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Time to make peace with invasive species?

A conversation with climate science director Stephen Jackson about why and where we should tolerate non-native invaders.


Stephen Jackson has a radical idea for saving the Southwest’s Sonoran Desert: In places where it’s already infested with invasive species, it might be best to just leave it alone. Millions of acres of the Sonoran have been overrun by highly flammable South African buffelgrass, a fire-adapted perennial that burns readily and recovers quickly, crowding out native saguaro cactus and shrubs. Land managers can’t restore all those acres, says Jackson, and they shouldn’t even try; taking a triage approach would let them focus more effectively on high-priority areas.

While the idea of letting an invasive grass set parts of Arizona ablaze may inflame some conservation purists, Jackson’s viewpoint is shared by a growing number of ecologists who believe that, in many cases, tolerating so-called “novel ecosystems” flush with invasive species is more realistic than trying to return changing environments to a pre-industrial condition.

Accepting the presence of some invasive species will undoubtedly cause some problems in the long term, says Jackson, director of the Department of the Interior’s Southwest Climate Science Center, an arm of the U.S. Geological Survey. But he and his colleagues contend that trying to completely eradicate many invasive species is not only prohibitively expensive, it’s often not even possible.

HCN contributor Zack Colman recently caught up with Jackson. Below is an interview with Jackson, which has been condensed and edited for clarity.

Stephen Jackson, director of the U.S. Department of the Interior Southwest Climate Science Center, reviews plant materials under a microscope.
Paige Schwahn/ Cronkite News

High Country News: Where did the concept of novel ecosystems come from? 

Stephen Jackson: The general perception that was widely held among conservationists was that the goal was to make things as if humans hadn’t intervened or hadn’t disturbed the system. (Then came) the realization that restoring to the pre-disturbance condition was often difficult to impossible — basically prohibitively expensive in a lot of ecosystems. And then when (you have) persistent invasive species, you can’t always eradicate the invaders. Environmental change also makes it hard to return to previous conditions. The other direction came from paleoecology, my own field, where since the 1960s, we have been discussing and studying ecosystems of the past that have no modern counterpart on the landscape. Some analyses of climate projections for the late 21st century, particularly under scenarios of high greenhouse-gas emissions, show combinations of seasonal temperatures and precipitation that have no counterpart in the 20th century or any time in the past.

HCN: How do those climate projections reinforce the idea of novel ecosystems?

SJ: Climate change is certainly taking us into new realms, into new environmental realizations. We cannot control wildfires of the magnitude that we’ve been seeing. Our species and our society do not have the capacity to control nature on that kind of scale. As we go further into a world of climate change and altered environments, we’re less and less in a position to be able to maintain historical ecosystems. They’re more and more out of sync with the prevailing environment. And then the more intensively we have to manage to maintain those ecosystems in a museum-piece-like context, it’s no longer a natural system; it’s an intensively managed system that’s aspiring to some putatively natural standard that has become an -anachronism.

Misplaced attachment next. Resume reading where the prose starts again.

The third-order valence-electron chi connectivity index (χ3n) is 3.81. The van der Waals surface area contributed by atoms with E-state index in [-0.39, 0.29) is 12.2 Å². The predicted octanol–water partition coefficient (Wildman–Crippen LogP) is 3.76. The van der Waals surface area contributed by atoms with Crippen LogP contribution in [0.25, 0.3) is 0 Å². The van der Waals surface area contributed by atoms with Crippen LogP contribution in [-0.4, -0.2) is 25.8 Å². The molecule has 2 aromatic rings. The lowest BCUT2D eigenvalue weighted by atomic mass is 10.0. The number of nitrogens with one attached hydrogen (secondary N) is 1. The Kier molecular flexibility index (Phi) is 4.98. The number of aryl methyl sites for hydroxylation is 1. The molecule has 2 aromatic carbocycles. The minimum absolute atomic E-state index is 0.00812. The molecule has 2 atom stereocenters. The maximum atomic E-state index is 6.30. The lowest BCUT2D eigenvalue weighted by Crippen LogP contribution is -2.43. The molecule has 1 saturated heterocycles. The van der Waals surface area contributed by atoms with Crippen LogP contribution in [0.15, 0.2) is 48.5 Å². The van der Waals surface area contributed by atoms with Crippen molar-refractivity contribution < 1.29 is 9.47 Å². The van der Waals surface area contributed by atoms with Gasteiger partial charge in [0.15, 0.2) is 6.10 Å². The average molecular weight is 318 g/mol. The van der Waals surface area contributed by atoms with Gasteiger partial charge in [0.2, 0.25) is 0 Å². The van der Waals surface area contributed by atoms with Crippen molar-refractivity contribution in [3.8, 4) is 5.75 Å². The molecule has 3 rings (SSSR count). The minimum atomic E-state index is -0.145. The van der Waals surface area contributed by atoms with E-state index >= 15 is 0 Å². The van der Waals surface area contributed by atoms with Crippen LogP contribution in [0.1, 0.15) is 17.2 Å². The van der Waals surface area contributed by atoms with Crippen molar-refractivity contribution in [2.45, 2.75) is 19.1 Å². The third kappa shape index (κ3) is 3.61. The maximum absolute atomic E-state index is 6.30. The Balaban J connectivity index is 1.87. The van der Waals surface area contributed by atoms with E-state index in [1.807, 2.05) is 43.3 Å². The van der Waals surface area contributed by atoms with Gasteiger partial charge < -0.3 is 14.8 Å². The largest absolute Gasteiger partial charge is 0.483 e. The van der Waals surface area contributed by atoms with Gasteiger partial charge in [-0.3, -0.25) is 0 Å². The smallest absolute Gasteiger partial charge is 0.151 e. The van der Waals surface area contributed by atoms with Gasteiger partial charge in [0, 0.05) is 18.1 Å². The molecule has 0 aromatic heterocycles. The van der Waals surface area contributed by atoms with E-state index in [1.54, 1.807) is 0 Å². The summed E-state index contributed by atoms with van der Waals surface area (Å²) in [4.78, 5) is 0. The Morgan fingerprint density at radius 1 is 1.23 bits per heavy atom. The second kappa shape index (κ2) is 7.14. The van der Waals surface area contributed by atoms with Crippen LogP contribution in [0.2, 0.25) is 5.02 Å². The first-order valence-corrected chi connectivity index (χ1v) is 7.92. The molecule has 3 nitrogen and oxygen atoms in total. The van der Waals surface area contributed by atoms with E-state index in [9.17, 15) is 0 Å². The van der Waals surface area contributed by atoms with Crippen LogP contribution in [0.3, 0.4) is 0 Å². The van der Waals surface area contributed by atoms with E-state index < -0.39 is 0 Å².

HCN: Do you feel like you’re fighting an uphill battle? It seems to collide with the wilderness preservation mindset of a lot of the conservation community.

SJ: I was and continue to be passionate about natural areas and natural -processes. But I’ve also come to realize some of the limitations of that whole philosophy.  The whole idea of ecological novelty forces us to confront our most deeply held assumptions and values concerning what we’re trying to accomplish with restoration and conservation.

(Critics say that) if we accept novel ecosystems and work within that framework, then we are prematurely declaring surrender. A more extreme version of that view is a slippery slope argument: By yielding any ground to ecological -novelty, we open the door to all kinds of bad things happening and the manipulation of the process by people who really don’t have the best interests of biodiversity or ecosystem services or humanity in mind. I understand that concern and agree that there is a risk of that happening, but at the same time there are ways that we can manage those risks. The other perspective that’s coming in here is a reluctance to re-examine or let go of the 20th century conservation paradigm, which is to maintain things in as natural and pristine a state as possible or to restore things to as -natural a state as possible.